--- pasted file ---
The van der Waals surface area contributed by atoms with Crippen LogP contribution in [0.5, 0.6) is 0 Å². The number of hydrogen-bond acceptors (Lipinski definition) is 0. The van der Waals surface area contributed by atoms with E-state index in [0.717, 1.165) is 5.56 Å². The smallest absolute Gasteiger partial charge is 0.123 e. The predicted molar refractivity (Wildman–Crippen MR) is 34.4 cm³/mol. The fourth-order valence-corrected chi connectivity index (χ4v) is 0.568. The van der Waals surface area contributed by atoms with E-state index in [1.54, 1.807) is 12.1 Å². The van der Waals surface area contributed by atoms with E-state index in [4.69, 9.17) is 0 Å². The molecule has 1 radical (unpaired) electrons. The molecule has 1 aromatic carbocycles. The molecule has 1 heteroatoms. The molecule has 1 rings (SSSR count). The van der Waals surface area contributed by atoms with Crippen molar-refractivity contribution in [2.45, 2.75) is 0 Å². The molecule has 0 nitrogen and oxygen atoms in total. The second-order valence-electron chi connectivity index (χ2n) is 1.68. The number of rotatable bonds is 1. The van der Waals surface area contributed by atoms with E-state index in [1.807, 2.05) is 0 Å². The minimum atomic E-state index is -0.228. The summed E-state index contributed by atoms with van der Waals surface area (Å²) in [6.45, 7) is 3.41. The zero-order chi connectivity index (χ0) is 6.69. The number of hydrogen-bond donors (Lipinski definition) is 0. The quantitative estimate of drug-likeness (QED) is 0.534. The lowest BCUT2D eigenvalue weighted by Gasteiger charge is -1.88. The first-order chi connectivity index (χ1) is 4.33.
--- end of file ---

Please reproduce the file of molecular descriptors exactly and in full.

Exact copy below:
The van der Waals surface area contributed by atoms with Crippen LogP contribution in [0.5, 0.6) is 0 Å². The number of hydrogen-bond acceptors (Lipinski definition) is 0. The van der Waals surface area contributed by atoms with E-state index in [0.717, 1.165) is 5.56 Å². The smallest absolute Gasteiger partial charge is 0.123 e. The predicted molar refractivity (Wildman–Crippen MR) is 34.4 cm³/mol. The fourth-order valence-corrected chi connectivity index (χ4v) is 0.568. The van der Waals surface area contributed by atoms with E-state index in [1.54, 1.807) is 12.1 Å². The van der Waals surface area contributed by atoms with E-state index in [4.69, 9.17) is 0 Å². The molecule has 1 radical (unpaired) electrons. The molecule has 1 aromatic carbocycles. The molecule has 1 heteroatoms. The molecule has 1 rings (SSSR count). The van der Waals surface area contributed by atoms with Crippen molar-refractivity contribution in [2.45, 2.75) is 0 Å². The molecule has 0 nitrogen and oxygen atoms in total. The second-order valence-electron chi connectivity index (χ2n) is 1.68. The number of rotatable bonds is 1. The van der Waals surface area contributed by atoms with E-state index in [1.807, 2.05) is 0 Å². The minimum atomic E-state index is -0.228. The summed E-state index contributed by atoms with van der Waals surface area (Å²) in [6.45, 7) is 3.41. The zero-order chi connectivity index (χ0) is 6.69. The number of hydrogen-bond donors (Lipinski definition) is 0. The quantitative estimate of drug-likeness (QED) is 0.534. The lowest BCUT2D eigenvalue weighted by Gasteiger charge is -1.88. The first-order chi connectivity index (χ1) is 4.33.